EAI: square peg trying to fit into round hole of data integration

EAI and ESB approaches are not suited for today's high-transaction data integration needs.

There's a large gaping hole in the capabilities enterprise application integration (EAI) – and its successor, enterprise service buses – can deliver. Current middleware strategies fall short in addressing data integration and data quality issues – and this is costing organizations.

These are points raised by Dave Linthicum and Ash Parikh in a recent Webinar, I had the opportunity to moderate, posted over at the ebizQ site. Dave, who literally wrote the book on “Enterprise Application Integration” back in the 1990s, says EAI and ESB approaches are not suited for today's high-transaction data integration needs, and have great limitations. But still, many organizations persist in attempting to plug in these types of solutions into vexing business problems that require a more holistic architectural approach. “There are a lot of people trying to put square pegs into round holes,” he says.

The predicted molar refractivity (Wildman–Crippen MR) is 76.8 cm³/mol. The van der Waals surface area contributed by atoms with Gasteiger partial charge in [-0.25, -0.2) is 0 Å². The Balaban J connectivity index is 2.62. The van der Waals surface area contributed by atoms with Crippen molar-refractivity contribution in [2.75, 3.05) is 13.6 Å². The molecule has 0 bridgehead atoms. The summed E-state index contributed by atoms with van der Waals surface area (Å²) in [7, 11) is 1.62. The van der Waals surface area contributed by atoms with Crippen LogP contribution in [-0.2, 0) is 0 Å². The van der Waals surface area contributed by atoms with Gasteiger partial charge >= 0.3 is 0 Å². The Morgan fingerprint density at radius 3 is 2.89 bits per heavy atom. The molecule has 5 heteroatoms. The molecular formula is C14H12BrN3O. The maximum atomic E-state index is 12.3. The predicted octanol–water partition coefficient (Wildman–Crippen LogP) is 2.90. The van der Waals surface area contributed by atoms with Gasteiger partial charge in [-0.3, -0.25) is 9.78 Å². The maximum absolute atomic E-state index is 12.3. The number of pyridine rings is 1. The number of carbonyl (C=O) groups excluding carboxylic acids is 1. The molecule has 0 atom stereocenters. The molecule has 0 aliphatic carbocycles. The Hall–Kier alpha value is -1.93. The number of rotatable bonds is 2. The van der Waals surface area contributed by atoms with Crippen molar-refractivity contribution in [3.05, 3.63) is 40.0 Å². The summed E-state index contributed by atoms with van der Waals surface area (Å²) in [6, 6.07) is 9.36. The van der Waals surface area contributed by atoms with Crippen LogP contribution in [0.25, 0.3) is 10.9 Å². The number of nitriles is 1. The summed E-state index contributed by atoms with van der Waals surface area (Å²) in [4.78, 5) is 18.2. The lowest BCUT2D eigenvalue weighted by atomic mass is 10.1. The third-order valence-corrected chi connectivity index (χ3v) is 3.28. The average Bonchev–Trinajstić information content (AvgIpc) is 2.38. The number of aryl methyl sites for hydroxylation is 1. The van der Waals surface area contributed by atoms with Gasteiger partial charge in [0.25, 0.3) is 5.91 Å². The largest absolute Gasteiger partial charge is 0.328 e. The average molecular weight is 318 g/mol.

Dave says that while the square-peg-in-a-round-hole approach will work for a while, it's far more costly in the long run. “With EAI and ESB technology, there are certain instances and problem domains where they're a fit,” he explains. “But you need to understand there are certain limitations that are part of that technology that should be considered. Ultimately, if you don't consider them and pick those technology approaches anyway, you're going to start running into walls that are very difficult to back up and get around as you move the architecture forward.”

I posted a summary of points raised in the Webinar here at the Perspectives site.